Countdown to the Kentucky Derby - 71 Days to Go!

Countdown to the Kentucky Derby - 71 Days to Go!

Citation, the first horse to win $1 million dollars in purse money, was foaled on April 11, 1945 to the Hyperion mare *Hydroplane II. She was imported to the states during the war, shipping from England by way of Australia to avoid Nazi submarine fire. His sire was Bull Lea, 8th in the 1938 Kentucky Derby, as well as a 5 time leading sire that became the first American horse to sire winners of over $1 million in 1947. “Big Cy” as he became known was owned and bred by Warren Wright of Calumet Farm, receiving his training from the legendary Ben Jones.

As a 2YO, Citation showed great promise, winning his first three starts which were overnights, along with setting a 5 furlong track record at Arlington of :58 in his next start. After he won the Elementary Stakes over some nice colts, Jones and Wright thought they might have a useful colt on their hands. In the Washington Park Futurity, Calumet would have 3 horses in the race; in addition to Citation they had Free America and the good filly Bewitch. Believing that the three horses would finish in the top three, instructions were given to the jockeys to not press the horses, as they would split the money three ways. For this reason, Citation would suffer his only defeat at 2, when he trailed Bewitch to the wire, even though his rider believed he could have easily won if he had been pushed. Cy would be shipped to New York, where he would win the Futurity Trial along with the Futurity by 3 lengths. After a month break, Citation would win his last start of the year in the November mile and a sixteenth Pimlico Futurity. Before his 2YO season even ended, breeders were excitedly contacting Calumet awaiting breeding privileges. His record that year was 8 wins and 1 second in 9 races, which earned 2YO Champion Male honors.

Calumet in 1947 would have the Champion Handicap Horse and Horse of the Year in Armed, 2YO Champ Citation, and 2YO Filly Champion in Bewitch. They won $1,402,436 in purses, which was more than twice what any stable earned.

In early 1948, Citation was being mentioned in the same breath as the great Man O’ War. Because of this, owner Warren Wright constantly was getting offers for Citation, although he wasn’t interested.

Big Cy started his 3YO season on February 2 in a $5000, 6 furlong race, after having a good amount of time off. Jones just wanted a tightening up race; however it ended up drawing a good field with older horses, which Citation won easily by one length. Nine days later in the Seminole, Citation faced the champion sprinter, Delegate, as well as his older stablemate and Horse of the Year, Armed. Citation would run with Delegate for the first half mile before drawing away to easily win by a length. After the way that he handled his first two races as a 3YO, in addition to what he did at 2, other big name trainers such as “Sunny” Jim Fitzsimmons and Max Hirsch were holding the young colt in high regards.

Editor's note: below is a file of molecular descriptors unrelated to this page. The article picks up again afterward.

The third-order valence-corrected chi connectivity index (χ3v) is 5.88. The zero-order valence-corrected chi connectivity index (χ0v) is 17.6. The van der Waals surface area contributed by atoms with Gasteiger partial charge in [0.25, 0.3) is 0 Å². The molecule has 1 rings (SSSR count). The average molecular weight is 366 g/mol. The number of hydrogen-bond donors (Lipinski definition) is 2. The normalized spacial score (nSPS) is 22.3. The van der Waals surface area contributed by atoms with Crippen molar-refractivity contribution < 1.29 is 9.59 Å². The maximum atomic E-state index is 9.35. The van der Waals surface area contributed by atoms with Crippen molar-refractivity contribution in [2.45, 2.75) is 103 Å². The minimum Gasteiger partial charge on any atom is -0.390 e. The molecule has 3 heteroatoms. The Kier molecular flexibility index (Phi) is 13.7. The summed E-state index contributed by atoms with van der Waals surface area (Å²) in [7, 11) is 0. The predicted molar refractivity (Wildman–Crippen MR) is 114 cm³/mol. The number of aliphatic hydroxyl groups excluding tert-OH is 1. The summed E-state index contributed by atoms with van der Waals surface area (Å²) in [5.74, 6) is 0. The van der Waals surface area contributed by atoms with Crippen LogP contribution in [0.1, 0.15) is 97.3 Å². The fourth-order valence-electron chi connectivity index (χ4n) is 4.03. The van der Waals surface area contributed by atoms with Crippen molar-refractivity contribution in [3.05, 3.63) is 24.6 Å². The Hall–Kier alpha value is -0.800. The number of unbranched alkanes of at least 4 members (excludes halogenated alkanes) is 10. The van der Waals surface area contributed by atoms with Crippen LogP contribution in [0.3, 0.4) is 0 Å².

Citation would return to face horses his own age in the Everglades, while carrying 126 pounds, still easily winning. In the Flamingo, his 4th race in February, he would win by 6 lengths. Returning after a month’s rest, jockey Eddie Arcaro would take Citation’s reins for the first time in the Chesapeake Trial Stakes which was a 6 furlong race run in the mud. Arcaro, not having piloted the colt before didn’t know how much horse he had underneath him. After the pair were carried wide, allowing the inside horse, Saggy, to sprint to the lead, Arcaro didn’t push his mount too hard to catch the leader. They would lose by 1 length.  Arcaro knew that the race was worth only $8300, while also knowing of all the $100,000 race engagements that were ahead of the colt, he knew that they could’ve won if he pushed Citation but thought it best to save the colt versus risking his getting injured over the messy track. The following week in the Chesapeake Stakes, the new tandem would draw off in an easy gallop to win by 4 lengths, with Saggy 15 lengths behind.